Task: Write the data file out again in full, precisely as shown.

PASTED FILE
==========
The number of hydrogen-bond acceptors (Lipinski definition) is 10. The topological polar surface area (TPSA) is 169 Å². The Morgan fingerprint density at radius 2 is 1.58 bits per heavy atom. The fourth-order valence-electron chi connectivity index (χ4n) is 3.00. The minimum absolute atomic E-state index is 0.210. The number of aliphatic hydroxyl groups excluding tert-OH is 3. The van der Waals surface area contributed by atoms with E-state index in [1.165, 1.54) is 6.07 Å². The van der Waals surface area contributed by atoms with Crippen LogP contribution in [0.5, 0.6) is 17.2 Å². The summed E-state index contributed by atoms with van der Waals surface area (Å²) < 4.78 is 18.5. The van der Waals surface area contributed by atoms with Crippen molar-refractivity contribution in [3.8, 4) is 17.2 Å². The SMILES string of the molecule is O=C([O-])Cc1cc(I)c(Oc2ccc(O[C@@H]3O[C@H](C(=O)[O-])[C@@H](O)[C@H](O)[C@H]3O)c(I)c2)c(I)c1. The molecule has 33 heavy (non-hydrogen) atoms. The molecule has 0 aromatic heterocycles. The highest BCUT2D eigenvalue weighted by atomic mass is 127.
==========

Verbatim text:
The number of hydrogen-bond acceptors (Lipinski definition) is 10. The topological polar surface area (TPSA) is 169 Å². The Morgan fingerprint density at radius 2 is 1.58 bits per heavy atom. The fourth-order valence-electron chi connectivity index (χ4n) is 3.00. The minimum absolute atomic E-state index is 0.210. The number of aliphatic hydroxyl groups excluding tert-OH is 3. The van der Waals surface area contributed by atoms with E-state index in [1.165, 1.54) is 6.07 Å². The van der Waals surface area contributed by atoms with Crippen LogP contribution in [0.5, 0.6) is 17.2 Å². The summed E-state index contributed by atoms with van der Waals surface area (Å²) < 4.78 is 18.5. The van der Waals surface area contributed by atoms with Crippen molar-refractivity contribution in [3.8, 4) is 17.2 Å². The SMILES string of the molecule is O=C([O-])Cc1cc(I)c(Oc2ccc(O[C@@H]3O[C@H](C(=O)[O-])[C@@H](O)[C@H](O)[C@H]3O)c(I)c2)c(I)c1. The molecule has 33 heavy (non-hydrogen) atoms. The molecule has 0 aromatic heterocycles. The highest BCUT2D eigenvalue weighted by atomic mass is 127.